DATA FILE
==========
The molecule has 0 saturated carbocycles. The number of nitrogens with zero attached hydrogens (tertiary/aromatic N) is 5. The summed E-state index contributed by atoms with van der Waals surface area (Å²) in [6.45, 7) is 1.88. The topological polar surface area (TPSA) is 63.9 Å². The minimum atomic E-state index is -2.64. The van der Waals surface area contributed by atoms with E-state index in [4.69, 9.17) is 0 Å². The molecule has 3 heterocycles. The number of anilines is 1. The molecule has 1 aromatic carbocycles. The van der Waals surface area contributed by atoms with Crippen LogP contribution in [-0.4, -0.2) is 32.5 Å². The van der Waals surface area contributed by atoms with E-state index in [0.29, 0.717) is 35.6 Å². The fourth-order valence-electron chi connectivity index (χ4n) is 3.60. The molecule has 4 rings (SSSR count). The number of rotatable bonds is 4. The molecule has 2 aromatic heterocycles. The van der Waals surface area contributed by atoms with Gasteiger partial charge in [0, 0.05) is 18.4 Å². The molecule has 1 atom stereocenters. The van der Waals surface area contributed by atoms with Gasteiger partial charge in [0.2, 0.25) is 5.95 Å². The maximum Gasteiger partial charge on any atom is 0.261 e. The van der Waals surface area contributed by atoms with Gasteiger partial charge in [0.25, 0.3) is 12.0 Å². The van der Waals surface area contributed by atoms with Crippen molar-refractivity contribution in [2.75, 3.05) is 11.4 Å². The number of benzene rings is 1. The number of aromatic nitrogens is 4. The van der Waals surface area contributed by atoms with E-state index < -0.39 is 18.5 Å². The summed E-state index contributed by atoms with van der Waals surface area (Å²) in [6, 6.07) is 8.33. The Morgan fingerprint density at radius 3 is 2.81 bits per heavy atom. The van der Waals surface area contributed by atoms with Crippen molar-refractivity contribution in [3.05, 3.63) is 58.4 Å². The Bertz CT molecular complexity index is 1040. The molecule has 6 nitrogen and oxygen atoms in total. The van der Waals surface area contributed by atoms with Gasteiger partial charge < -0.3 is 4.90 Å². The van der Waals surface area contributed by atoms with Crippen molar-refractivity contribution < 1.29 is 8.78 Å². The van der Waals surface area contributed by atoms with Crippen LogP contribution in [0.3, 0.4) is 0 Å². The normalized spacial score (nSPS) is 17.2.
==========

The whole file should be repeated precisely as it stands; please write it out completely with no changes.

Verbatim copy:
The molecule has 0 saturated carbocycles. The number of nitrogens with zero attached hydrogens (tertiary/aromatic N) is 5. The summed E-state index contributed by atoms with van der Waals surface area (Å²) in [6.45, 7) is 1.88. The topological polar surface area (TPSA) is 63.9 Å². The minimum atomic E-state index is -2.64. The van der Waals surface area contributed by atoms with E-state index in [4.69, 9.17) is 0 Å². The molecule has 3 heterocycles. The number of anilines is 1. The molecule has 1 aromatic carbocycles. The van der Waals surface area contributed by atoms with Crippen LogP contribution in [-0.4, -0.2) is 32.5 Å². The van der Waals surface area contributed by atoms with E-state index in [0.29, 0.717) is 35.6 Å². The fourth-order valence-electron chi connectivity index (χ4n) is 3.60. The molecule has 4 rings (SSSR count). The number of rotatable bonds is 4. The molecule has 2 aromatic heterocycles. The van der Waals surface area contributed by atoms with Gasteiger partial charge in [0, 0.05) is 18.4 Å². The molecule has 1 atom stereocenters. The van der Waals surface area contributed by atoms with Gasteiger partial charge in [0.2, 0.25) is 5.95 Å². The maximum Gasteiger partial charge on any atom is 0.261 e. The van der Waals surface area contributed by atoms with Gasteiger partial charge in [0.25, 0.3) is 12.0 Å². The van der Waals surface area contributed by atoms with Crippen molar-refractivity contribution in [2.75, 3.05) is 11.4 Å². The number of benzene rings is 1. The number of aromatic nitrogens is 4. The van der Waals surface area contributed by atoms with E-state index < -0.39 is 18.5 Å². The summed E-state index contributed by atoms with van der Waals surface area (Å²) in [6, 6.07) is 8.33. The Morgan fingerprint density at radius 3 is 2.81 bits per heavy atom. The van der Waals surface area contributed by atoms with Crippen molar-refractivity contribution in [3.05, 3.63) is 58.4 Å². The Bertz CT molecular complexity index is 1040. The molecule has 6 nitrogen and oxygen atoms in total. The van der Waals surface area contributed by atoms with Gasteiger partial charge < -0.3 is 4.90 Å². The van der Waals surface area contributed by atoms with Crippen molar-refractivity contribution < 1.29 is 8.78 Å². The van der Waals surface area contributed by atoms with Crippen LogP contribution in [0.3, 0.4) is 0 Å². The normalized spacial score (nSPS) is 17.2.